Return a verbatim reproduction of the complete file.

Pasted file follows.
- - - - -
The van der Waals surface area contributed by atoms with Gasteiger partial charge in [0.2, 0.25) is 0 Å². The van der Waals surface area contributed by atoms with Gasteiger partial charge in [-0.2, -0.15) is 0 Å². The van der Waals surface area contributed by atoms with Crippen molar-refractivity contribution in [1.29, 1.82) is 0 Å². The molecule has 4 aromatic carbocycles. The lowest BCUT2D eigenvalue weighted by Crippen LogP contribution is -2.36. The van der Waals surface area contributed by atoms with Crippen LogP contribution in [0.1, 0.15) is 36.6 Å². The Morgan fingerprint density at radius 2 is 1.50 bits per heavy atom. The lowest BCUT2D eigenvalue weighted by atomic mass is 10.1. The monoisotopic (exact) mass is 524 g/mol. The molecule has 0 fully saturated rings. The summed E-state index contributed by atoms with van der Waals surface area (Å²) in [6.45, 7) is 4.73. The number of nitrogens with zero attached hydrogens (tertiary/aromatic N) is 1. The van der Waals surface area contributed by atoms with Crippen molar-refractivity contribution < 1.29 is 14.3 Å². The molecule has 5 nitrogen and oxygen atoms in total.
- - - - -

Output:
The van der Waals surface area contributed by atoms with Gasteiger partial charge in [0.2, 0.25) is 0 Å². The van der Waals surface area contributed by atoms with Gasteiger partial charge in [-0.2, -0.15) is 0 Å². The van der Waals surface area contributed by atoms with Crippen molar-refractivity contribution in [1.29, 1.82) is 0 Å². The molecule has 4 aromatic carbocycles. The lowest BCUT2D eigenvalue weighted by Crippen LogP contribution is -2.36. The van der Waals surface area contributed by atoms with Crippen LogP contribution in [0.1, 0.15) is 36.6 Å². The Morgan fingerprint density at radius 2 is 1.50 bits per heavy atom. The lowest BCUT2D eigenvalue weighted by atomic mass is 10.1. The monoisotopic (exact) mass is 524 g/mol. The molecule has 0 fully saturated rings. The summed E-state index contributed by atoms with van der Waals surface area (Å²) in [6.45, 7) is 4.73. The number of nitrogens with zero attached hydrogens (tertiary/aromatic N) is 1. The van der Waals surface area contributed by atoms with Crippen molar-refractivity contribution < 1.29 is 14.3 Å². The molecule has 5 nitrogen and oxygen atoms in total.